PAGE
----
• Ventura County Star: Drought changes landscaping industry
    Monday, October 5, 2015 at
  • Here's an article that appeared October 4 in the Ventura County Star. Good information on drought-tolerant landscaping.

    Drought changes landscaping industry
    Doug Thompson
    Oct 4, 2015
    ROB VARELA/THE STAR Jon Szczepanek (right) and Laura Maher, founders of Eco Restoration Partners, dig up the front yard and create a bioswale system at a home in Camarillo. 9/3/15 Camarillo, Calif.

    "Mow, blow and go" is still the order of business for most lawn-maintenance companies, but as more grass is being replaced with drought-tolerant plants, the landscape and the tasks needed to maintain them are changing.

    Shrubs need pruning and ever-present weeds need pulling. More of these types of duties could actually increase the time a gardener is on site, while new designs that effectively catch rainwater runoff could reduce the need for sprinkler irrigation.

    "Re-educating homeowners and landscape companies about bioswales, rain gardens and gray-water irrigation is what we are trying to do," said Laura Maher, 40, co-founder of Eco Restoration Partners in Camarillo. "We take a watershed-wise approach to the topography and grading of the house. Normally homes are graded to push the water away, so the water doesn't damage the home. However the concept of slowing, sinking and spreading of rain water is what we are trying to achieve, so you don't need outside irrigation if you design and plant right."
    PHOTO BY ROB VARELA, THE STAR | Laura Maher (left) and Jon Szczepanek, founders of Eco Restoration Partners, dig up the front yard and create a bioswale system at a home in Camarillo.

    It's not exclusively about planting cactus, a living symbol of drought tolerance. Shrubs such as devil's trumpet (botanical name: datura) and Brazilian sky flower (botanical name: duranta) are popular and drought tolerant.

    "People think drought tolerant and imagine the Arizona desert, but that is not the case," said Michelle Solties, 53, owner of Premier Tree and Landscape in Simi Valley. "We use flowering shrubs like kangaroo paw and feather cassia, and cover like blonde ambition grass. To learn even more, BeWaterWise.com offers information on drought-tolerant landscaping and using less water."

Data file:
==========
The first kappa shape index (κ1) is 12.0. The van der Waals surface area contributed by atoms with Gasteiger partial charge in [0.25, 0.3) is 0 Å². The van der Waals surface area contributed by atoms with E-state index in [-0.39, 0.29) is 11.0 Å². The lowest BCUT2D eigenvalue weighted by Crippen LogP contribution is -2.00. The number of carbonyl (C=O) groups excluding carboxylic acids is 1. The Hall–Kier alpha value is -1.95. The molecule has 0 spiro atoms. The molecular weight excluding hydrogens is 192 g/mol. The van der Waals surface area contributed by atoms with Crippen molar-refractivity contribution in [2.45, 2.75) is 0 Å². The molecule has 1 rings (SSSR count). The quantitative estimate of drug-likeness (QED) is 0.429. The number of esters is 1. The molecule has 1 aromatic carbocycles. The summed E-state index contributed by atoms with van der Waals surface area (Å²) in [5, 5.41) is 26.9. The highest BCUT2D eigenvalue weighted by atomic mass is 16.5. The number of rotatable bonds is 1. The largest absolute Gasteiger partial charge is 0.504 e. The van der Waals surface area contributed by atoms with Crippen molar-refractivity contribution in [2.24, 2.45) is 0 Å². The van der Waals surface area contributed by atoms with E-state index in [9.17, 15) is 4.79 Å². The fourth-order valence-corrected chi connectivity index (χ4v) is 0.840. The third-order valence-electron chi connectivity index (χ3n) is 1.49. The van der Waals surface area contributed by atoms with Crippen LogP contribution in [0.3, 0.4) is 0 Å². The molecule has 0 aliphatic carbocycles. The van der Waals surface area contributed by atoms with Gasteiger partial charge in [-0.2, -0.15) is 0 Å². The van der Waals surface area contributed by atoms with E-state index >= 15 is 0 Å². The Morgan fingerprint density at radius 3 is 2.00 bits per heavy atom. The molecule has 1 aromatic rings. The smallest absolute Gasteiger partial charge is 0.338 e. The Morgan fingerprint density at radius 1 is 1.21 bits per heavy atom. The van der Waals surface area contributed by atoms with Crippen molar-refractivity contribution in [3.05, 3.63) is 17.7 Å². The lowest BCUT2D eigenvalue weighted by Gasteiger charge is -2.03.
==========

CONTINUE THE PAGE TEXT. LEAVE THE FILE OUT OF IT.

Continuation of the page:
According to a report from the State Water Resources Control Board released in late August, California cities are cutting their water use. Cities cut water use by a combined 31 percent in July, exceeding the governor's statewide mandate of 25 percent.

    Knowing how and when to water is crucial. For example, a drip line that outputs one-gallon of water per hour is often used for shrubs. "But if the shrub requires 15 gallons of water, and you run the drip line for 15 minutes, you are only giving the shrub a quart of water," said Carl Brodock, 52, nursery manager for Elegant Gardens Nursery, a wholesale grower founded in 1999 that utilizes 25 acres in Moorpark. "You need to run that drip line for 15 hours. Then you might not need to water again for two weeks."

    Lawns can greatly benefit from a similar watering pattern. Fescue grass lawns, which many people in Ventura County have, can set roots 3 feet deep. Saturating the soil to a depth of 3 feet means the lawn can go 10 days or more without watering.

    Products such as Turf Rescue made by Agromin in Oxnard can also help homeowners use less water on their lawns. Turf Rescue is a blend of Cool Planet's CoolTerra biochar and Agromin's Compost 100 organic soil that keeps lawns green while using a reported 35 percent less water. Biochar is a highly porous charcoal-like material that improves moisture and nutrient retention in soil.

    "Turf Rescue helps your lawn retain water and nutrients," said Mike Zwerner, in sales and marketing for Agromin. "Whatever type of grass you have — fescue or St. Augustine crab grass — will stay greener with less water. Your lawn service can help you put down Turf Rescue, because first you need to aerate your lawn and then spread out Turf Rescue."
    Premier Tree and Landscape brings an English garden look to a Simi Valley home.

    Explaining how roots work and how to irrigate effectively is important to the success of Maher's and Solties' services. Because there are ways to help your lawn thrive with less water, hastily ripping out plants and starting fresh may be a mistake, because drought-tolerant plants may already been on your property.

    "We work with the plants already thriving, and also find native plants that coexist, and then use wood chips and gravel to create pathways to nowhere," Solties said. "In order to break up the yard we put in a pathway that ends at the side of the house or at a wall. We may design the yard into quadrants and use the paths to make it more interesting."

    Taking rainwater off roofs, driveways and streets and channeling it into bioswales and rain gardens not only helps use rain more efficiently and keep it from simply draining into the ocean, but it also filters out pollutants that could cause harm to living things.

    "A 1,000-square-foot roof can capture 600 gallons from one inch of rain," Maher said. "So the home rain gutter is a key component to passive or active water capture. Bioswales, earth gutters and rain gardens filter the silt and pollutants from surface runoff, and then vegetation is planted on the side. Those roots tie into the swale and live off the water."

    Maher said 2015 is the International Year of Soils, and that soil is the most undervalued resource on the planet.

    "Our air has too much carbon and our ocean acidification is related to too much carbon," Maher said. "Yet our soil is carbon starved, so connecting the dots with these three elements and using that bioswale to filter pollution means the answer to climate change is under our feet."

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